Essay Assignment

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Paper 2: Changing Debate / Debating Change

Jefferson, GWRIT 103
Fall 2008

Due:  a 4-5 page paper formatted as shown on your syllabus that uses a springboard source, works though a clear thesis, and employs sources found through JMU databases to argue for some understanding of a specific issue raised by the 2008 presidential and vice-presidential debates. 

Assignment: 
1.  You need an issue: a manageable, debatable issue that will be at issue and of interest to your audience (imagine you’re writing for The Breeze). You’ll be arguing about how we should understand the issue, or about what we should do in response to it. Your issue must have been raised, however tangentially or distantly, by the 2008 presidential and vice-presidential debates.

2. You need a springboard source. You’ll be offering / framing your argument in response to your springboard source. In other words, you’ll launch into your focus and narrowly define it by identifying the context (the situation into which your springboard source throws its two cents), the question at issue you see your springboard source exemplifying, and the principle claim your source offers in order to announce your stance clearly and strongly.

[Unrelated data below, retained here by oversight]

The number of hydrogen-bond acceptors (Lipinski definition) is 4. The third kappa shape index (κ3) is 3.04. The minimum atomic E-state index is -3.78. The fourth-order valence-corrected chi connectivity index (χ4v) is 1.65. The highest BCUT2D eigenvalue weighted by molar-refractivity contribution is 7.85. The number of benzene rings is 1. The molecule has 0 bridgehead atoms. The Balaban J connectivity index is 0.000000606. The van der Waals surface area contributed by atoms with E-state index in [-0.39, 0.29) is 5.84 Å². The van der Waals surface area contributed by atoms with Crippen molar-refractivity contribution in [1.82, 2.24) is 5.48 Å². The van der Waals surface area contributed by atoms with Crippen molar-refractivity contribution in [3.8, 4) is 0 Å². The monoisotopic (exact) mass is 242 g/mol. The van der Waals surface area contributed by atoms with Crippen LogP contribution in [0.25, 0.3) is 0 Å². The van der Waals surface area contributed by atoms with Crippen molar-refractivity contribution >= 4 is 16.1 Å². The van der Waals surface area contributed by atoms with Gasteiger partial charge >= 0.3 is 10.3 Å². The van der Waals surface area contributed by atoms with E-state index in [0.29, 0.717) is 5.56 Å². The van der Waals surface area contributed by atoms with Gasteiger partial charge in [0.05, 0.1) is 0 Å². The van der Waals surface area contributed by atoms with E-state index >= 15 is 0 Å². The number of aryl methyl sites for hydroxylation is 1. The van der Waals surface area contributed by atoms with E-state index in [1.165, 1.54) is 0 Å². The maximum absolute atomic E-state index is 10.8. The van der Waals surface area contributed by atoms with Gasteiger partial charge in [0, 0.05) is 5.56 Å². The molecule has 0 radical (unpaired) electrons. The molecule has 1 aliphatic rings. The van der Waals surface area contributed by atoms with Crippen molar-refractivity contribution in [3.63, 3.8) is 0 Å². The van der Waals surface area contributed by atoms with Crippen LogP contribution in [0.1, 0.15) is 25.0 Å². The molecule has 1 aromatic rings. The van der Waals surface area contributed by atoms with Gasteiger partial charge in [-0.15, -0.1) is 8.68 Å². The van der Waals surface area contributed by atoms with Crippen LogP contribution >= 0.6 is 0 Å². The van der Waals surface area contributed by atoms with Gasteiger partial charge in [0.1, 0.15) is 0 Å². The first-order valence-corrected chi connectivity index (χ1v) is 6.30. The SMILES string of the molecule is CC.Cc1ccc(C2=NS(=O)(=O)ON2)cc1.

Where to find your springboard source:

  1. the debates: something a candidate says and/or does.
  2. university newspaper editorials and opinion pieces: The Breeze or an article you find using the LexisNexis University Wire.
  3. the (national) world is your oyster: what are the potentially smart people with a legitimate audience saying? (nationally syndicated columnists like George F. Will or David Broder or Maureen Dowd, or pundits/hosts like Rush, Letterman, Leno, Colbert, Stewart….)